USF-I Command Sgt. Maj. pays final visit to troops
August 31, 2010
- On Aug. 23, Wilson headed out from Camp Victory on his last tactical ground movement by MRAP, bound for Contingency Operating Site Kalsu to
- "We are where we are strategically because of what they've done tactically," Wilson said. "My battle buddy (Odierno) couldn't come out latel
- As Wilson talks with his warriors, he does it as an equal. Whether he's bantering with Soldiers about their personal lives or trading barbs
- "It's an honor to be a leader, it's a privilege," Wilson said. "It's not guaranteed, it's not mandatory. It's a privilege and an honor to be
Much like a coach with his team, Command Sgt. Maj. Lawrence K. Wilson, United States Forces - Iraq command sergeant major, pulled the members of his personal security detachment into a huddle. Clad in body armor and sweating under the noon sun, they put their arms around each other and bowed their heads as detachment member Cpl. Roy Gallup recited Psalm 91, the Soldiers prayer. It's a ritual that they've performed before every mission, but on this day there was an air of finality to it.
On Aug. 23, Wilson headed out from Camp Victory on his last tactical ground movement by MRAP, bound for Contingency Operating Site Kalsu to visit Soldiers of the 3rd Advise and Assist Brigade, 3rd Infantry Division.
With the sun setting on Operation Iraqi Freedom and his tour coming to an end, this trip was one of the last chances for Wilson to get outside the wire and spend time with the troops.
His normal missions on battlefield circulations is to gauge "the pulse and heartbeat of the units on the ground" for Gen. Ray Odierno, commanding general of USF-I, according to Wilson. But, as he and Odierno both prepare to leave following the upcoming change of command on Sept. 1, Wilson said it's been important to visit the U.S. Division and Advise and Assist brigades to thank them for a job well done.
"We are where we are strategically because of what they've done tactically," Wilson said. "My battle buddy (Odierno) couldn't come out lately, so I come out to say goodbye for both of us."
Members of Wilson's PSD say his trips around the country to visit the Soldiers he refers to as his "Hooahs," have always been the rule, rather than the exception.
"He genuinely cares about his Soldiers," said Gallup, who serves as the driver of the sergeant major's MRAP and has served on his PSD team for six months. "He loves being around them."
The Soldiers at COS Kalsu, like Wilson, are nearing the end of their mission and preparing to redeploy. As he meets with the Soldiers of the Sledgehammer brigade, it becomes apparent that his driver's assessment is on the mark.
As Wilson talks with his warriors, he does it as an equal. Whether he's bantering with Soldiers about their personal lives or trading barbs with them over their allegiances to certain college sports teams, he displays the respect he has for enlisted Soldiers that he credits with helping him get to where he is as the senior non-commissioned officer in Iraq.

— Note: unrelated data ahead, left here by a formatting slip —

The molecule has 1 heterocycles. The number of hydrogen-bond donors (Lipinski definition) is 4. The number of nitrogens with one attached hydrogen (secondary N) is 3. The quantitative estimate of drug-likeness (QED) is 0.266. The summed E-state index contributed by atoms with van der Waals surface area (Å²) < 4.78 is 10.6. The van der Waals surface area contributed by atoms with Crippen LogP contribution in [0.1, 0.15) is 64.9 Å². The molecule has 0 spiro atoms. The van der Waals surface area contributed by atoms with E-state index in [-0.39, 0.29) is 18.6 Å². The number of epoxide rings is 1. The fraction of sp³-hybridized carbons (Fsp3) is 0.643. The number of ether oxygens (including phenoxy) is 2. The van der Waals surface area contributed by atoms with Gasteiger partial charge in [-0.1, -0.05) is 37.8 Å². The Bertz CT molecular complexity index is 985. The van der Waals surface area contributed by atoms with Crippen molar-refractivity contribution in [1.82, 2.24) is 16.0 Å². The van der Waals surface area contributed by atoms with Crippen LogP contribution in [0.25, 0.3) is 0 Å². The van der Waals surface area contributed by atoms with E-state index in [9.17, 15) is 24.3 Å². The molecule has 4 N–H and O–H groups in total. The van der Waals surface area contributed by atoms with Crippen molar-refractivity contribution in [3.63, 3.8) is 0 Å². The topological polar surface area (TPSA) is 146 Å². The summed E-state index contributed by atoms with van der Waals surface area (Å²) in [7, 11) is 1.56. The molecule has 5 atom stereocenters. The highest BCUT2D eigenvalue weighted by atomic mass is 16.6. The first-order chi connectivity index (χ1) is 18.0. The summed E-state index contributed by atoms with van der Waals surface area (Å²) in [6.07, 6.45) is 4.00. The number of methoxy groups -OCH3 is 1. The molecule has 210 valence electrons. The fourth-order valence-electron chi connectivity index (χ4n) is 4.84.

Wilson, a native of Austin, Texas, has led combat troops throughout some of the most historic moments of Operation Iraqi Freedom. As the command sergeant major for 1st "Raider" Brigade, 4th Infantry Division, he saw his troops capture Saddam Hussein in December 2003.
And as the top NCO for USF-I, he has seen his warriors partner with and train the Iraqi Security Forces to be self-sufficient, withdraw from the cities and successfully complete the responsible drawdown of forces and redeployment of equipment ahead of schedule.
Wilson also shares with them lessons learned from 33 years in the Army, 29 years of marriage and four kids. He lets them know the challenges that lie ahead as they return home and reintegrate with their families and makes a point to remind them that they should be proud of what they accomplished here.
"Tell your stories about what you did here," he said, reminding them that 12 million people in Iraq were able to vote for who they wanted because of the efforts of our forces in the country.
Wilson also reminded them how important it is for them to watch out for one another and avoid becoming complacent as they get closer to going home. His message is a simple one: "The enemy is still out there," he said. "If you don't keep leadership standards and you don't stay focused on what's going on, you'll miss something you should have been paying attention to. Stay the course, stay together. You'll be fine."
He makes no secret of the fact that his "Hooahs" are the thing he will miss most when he returns to Fort Hood.
Rather than talk about the legacy he'll leave behind after 21-months as the senior noncommissioned officer in Iraq, Wilson instead steers the conversation to how much it has meant to him to serve as a leader for his "Hooahs", those enlisted Soldiers, Sailors, Airmen and Marines he credits with carrying the tactical load that has helped United States Forces-Iraq make significant strategic accomplishments as it transitions from combat to stability operations.
"It's an honor to be a leader, it's a privilege," Wilson said. "It's not guaranteed, it's not mandatory. It's a privilege and an honor to be able to stand in front of 70,000 or 175 or five and say, I'm your command sergeant major. Come on with me, I'll take care of you." Before he leaves Iraq on Sept. 1, Wilson will see his "Hooahs" to the official end of combat operations as Operation New Dawn begins.
"I don't know about legacy," he said "Regardless of who you are, I think if you do what you're supposed to as a leader, you leave a legacy as a caring and respected leader. I wouldn't want more than that."
After leaving Iraq, Wilson plans to take leave and spend time visiting his family before moving on to his next assignment.